When you’re just starting out and are eager to build a portfolio, it is very tempting to accept every project that comes your way. I know. I’ve been there. After years of working with hundreds of clients, I came to realize this important point: before you accept a project, make sure that the client is someone you actually want to work with.
Just because the work is in front of you, doesn’t mean you have to take it. Ask yourself: is this the type of work you want to be known for, and does the client understand and value your expertise? If you and the client are not a good fit, this will mean huge amounts of unnecessary stress. If the type of project is not something that you will be proud to show off in your portfolio, then what is the use of accepting it?
If you’re lucky enough to receive more inquiries than you can accept, (good for you!) this should be a no-brainer. If not, ask yourself if the money will really be worth losing your will to carry on, (or you know, turning to the dark side). I hear a lot of (mainly new) business owners asking for tips on how to deal with difficult clients. The best way is to screen them from the start so you don’t have to deal with them at all.
How do you screen clients?
- A lot of business coaches recommend that you make a profile of your ideal client and to tailor your marketing efforts into finding & attracting those clients to begin with.
- Ask a lot of questions in your inquiry form. The researcher in me knows that the best way to find out is to gather data. Ask specific questions, and follow up with more if needed.
- Try to check out their online presence. Obviously, you will need to understand the current state of their brand/website/blog before you redesign it. Visit their social media accounts. Check out how they interact with everyone else.
- Ask them if they’ve worked with a freelancer before, and how the experience went. If they haven’t, they might need more hand-holding and you will have to explain a lot of things during the entire process. If they’ve had a negative experience, ask why things went sour. If they had a great experience, ask why they want to work with you instead. Don’t forget to read between the lines.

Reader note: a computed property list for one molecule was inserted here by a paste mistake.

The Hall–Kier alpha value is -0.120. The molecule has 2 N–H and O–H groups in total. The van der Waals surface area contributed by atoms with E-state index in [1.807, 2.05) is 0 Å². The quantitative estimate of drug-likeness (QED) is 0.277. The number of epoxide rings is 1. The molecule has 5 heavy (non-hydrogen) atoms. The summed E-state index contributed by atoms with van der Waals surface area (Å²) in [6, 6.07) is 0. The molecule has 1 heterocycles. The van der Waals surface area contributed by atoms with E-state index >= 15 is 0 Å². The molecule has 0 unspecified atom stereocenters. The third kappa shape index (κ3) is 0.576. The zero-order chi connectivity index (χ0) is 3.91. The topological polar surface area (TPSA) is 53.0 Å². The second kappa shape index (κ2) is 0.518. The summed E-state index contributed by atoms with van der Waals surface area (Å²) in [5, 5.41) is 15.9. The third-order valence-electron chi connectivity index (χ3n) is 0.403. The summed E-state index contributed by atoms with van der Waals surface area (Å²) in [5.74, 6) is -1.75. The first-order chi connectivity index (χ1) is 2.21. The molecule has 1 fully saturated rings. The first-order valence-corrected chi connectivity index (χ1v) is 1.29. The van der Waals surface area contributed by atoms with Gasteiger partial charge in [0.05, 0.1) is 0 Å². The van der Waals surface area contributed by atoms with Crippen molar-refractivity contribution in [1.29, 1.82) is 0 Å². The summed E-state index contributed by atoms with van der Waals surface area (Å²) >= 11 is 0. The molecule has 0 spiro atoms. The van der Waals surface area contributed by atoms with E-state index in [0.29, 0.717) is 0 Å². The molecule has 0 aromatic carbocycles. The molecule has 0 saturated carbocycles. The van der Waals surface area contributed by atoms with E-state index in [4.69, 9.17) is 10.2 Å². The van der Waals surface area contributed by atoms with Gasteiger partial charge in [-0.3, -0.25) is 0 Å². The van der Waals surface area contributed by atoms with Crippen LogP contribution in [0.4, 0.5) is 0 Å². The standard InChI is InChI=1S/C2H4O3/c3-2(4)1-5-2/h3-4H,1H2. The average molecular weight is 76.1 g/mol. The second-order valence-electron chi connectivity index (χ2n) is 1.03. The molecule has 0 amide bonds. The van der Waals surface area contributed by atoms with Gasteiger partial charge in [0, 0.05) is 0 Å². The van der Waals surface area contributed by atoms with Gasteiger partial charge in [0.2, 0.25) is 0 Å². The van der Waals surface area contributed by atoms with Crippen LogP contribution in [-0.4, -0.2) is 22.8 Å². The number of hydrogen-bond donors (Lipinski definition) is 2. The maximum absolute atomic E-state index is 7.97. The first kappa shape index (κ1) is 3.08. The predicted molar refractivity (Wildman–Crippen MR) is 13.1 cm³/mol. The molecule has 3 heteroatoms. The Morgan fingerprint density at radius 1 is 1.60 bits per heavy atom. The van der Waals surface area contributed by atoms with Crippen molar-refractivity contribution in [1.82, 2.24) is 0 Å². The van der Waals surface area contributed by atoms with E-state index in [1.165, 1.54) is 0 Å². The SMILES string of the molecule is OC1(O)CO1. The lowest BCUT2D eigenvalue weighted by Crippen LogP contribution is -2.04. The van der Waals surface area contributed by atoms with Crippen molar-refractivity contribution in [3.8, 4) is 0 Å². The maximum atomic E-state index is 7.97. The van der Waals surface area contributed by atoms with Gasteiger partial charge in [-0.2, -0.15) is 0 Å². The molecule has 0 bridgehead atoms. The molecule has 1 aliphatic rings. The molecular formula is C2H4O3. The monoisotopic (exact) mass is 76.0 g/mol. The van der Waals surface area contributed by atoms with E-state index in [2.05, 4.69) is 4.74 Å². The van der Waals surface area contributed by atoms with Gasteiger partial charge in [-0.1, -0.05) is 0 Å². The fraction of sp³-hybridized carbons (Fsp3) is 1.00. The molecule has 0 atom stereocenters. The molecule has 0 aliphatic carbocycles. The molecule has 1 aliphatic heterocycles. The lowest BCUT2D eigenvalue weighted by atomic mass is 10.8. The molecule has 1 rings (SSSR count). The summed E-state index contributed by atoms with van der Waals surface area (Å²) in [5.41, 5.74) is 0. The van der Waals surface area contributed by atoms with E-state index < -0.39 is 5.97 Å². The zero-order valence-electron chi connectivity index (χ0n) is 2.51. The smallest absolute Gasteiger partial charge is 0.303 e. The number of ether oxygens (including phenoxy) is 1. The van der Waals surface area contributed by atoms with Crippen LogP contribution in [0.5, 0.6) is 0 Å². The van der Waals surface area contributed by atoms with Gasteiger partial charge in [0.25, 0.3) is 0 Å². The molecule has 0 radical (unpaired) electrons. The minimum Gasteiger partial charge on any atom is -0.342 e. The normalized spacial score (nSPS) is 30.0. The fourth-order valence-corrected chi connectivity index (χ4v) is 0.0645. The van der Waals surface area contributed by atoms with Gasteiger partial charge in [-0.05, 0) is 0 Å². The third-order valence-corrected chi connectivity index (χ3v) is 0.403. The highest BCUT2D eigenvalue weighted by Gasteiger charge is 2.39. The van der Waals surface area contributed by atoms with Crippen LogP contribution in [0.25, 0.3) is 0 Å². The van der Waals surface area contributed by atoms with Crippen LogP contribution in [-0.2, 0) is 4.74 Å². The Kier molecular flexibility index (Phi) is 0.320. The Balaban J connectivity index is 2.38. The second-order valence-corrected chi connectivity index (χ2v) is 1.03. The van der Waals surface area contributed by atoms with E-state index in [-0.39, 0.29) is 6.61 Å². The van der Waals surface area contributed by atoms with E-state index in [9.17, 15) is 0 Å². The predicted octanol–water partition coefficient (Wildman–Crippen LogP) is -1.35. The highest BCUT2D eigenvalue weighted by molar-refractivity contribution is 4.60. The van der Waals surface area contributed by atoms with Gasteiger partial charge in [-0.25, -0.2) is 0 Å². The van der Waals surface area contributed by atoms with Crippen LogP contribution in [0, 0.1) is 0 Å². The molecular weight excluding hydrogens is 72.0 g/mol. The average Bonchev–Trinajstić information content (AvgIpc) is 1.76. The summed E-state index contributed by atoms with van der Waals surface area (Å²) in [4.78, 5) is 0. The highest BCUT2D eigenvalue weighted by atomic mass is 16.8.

- Trust your gut. If your instincts tell you to run as far away as possible, by all means, run away. How will you know? A refusal to respect your terms is one, so is questioning your fees. Walking away costs you nothing. Best of all, it empowers you.
I trust my instincts when I screen clients. I can always tell from the first inquiry if we’re going to hit it off or not, and I’ve learned not to ignore early warning signs. Oh yes, there are times when I deliberately choose to ignore them, when I accept a project because it’s challenging and will teach me something new, or because the client is high profile and it’s just hard to refuse. Without fail, this always leads to late night binge-eating and countless bottles of wine, just to stop myself from turning into Kylo Ren. It’s not worth it.
Take the time to get to know potential clients during the initial inquiry phase so that you can decide if you would love working with them or not. I’ve worked with really fantastic clients who were very nice, were clear with what they wanted, were easy to communicate with, and valued my time and my expertise. Those projects turned out to be my absolute favorites – they didn’t take long to finish, the process was fun, the outcome was fabulous & something I’m definitely proud to feature, and most importantly, the clients were happy! If a client is easy to work with, I find myself more motivated to go beyond expectations, so my work quality also improves. Everyone’s happy and it’s a win-win all around.